Paul Murphy, Senior Data Analyst at Bloomberg Government
April 29, 2016
Congress is finally getting serious about the woefully inadequate subcontract reporting contained in the federal government’s Electronic Subcontracting Reporting System (ESRS).
Section 1821 of the just-passed Chairman’s Mark of H.R. 4909, the 2017 National Defense Authorization Act contains a potentially game-changing procurement reform innocently called, “Good Faith in Subcontracting.” It states: “. . . failure to provide contractual documentation showing compliance with a subcontracting plan is a material contract breach, just as existing law states that failing to comply with a subcontracting plan is a material breach.” In other words, any vendor found not to be compliant with their announced subcontracting plans could face breach of contract charges from their agency client. This is huuuge.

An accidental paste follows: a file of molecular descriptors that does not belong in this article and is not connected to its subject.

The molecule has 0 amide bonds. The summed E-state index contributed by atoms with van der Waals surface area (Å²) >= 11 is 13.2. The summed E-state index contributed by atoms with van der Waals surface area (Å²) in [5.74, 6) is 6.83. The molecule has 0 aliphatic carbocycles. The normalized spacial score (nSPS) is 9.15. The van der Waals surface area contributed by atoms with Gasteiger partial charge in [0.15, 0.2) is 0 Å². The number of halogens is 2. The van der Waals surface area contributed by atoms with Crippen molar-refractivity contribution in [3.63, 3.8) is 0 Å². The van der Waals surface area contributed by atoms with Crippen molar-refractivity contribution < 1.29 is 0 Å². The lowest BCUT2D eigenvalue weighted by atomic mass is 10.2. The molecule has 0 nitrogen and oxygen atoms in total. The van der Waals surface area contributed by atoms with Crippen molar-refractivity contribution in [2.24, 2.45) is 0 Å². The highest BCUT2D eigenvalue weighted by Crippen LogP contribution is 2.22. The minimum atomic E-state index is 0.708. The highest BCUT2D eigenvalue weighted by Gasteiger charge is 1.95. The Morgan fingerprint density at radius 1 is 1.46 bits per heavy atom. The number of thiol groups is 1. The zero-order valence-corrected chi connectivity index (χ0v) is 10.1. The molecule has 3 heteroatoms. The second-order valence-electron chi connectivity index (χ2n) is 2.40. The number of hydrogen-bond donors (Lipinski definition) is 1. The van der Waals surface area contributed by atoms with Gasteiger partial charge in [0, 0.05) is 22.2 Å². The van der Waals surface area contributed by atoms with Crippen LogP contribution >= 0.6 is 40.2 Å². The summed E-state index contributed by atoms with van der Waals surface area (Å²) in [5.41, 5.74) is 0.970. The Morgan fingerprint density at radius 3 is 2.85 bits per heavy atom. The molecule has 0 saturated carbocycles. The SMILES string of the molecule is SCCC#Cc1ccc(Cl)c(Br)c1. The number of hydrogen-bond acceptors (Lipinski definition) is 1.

Breach of contract is one of the most serious charges federal prosecutors can bring against a vendor. If a vendor is found to have negotiated a contract in bad faith, or if they committed to subcontract plans they had no capability to fulfill, a material breach could lead to corrective action, fines or worse punishment.
Tens of thousands of vendors, hundreds of thousands of contracts and billions of dollars are potentially impacted by this one, simple sentence in HASC Chairman Rep. Mac Thornberry’s new bill. The markup, which just passed out of committee in the wee hours of April 28th, will likely come to the House floor within two weeks, followed by a trip over to the Senate before final reconciliation and approval. Clearly, the new subcontracting language has the Chairman’s support.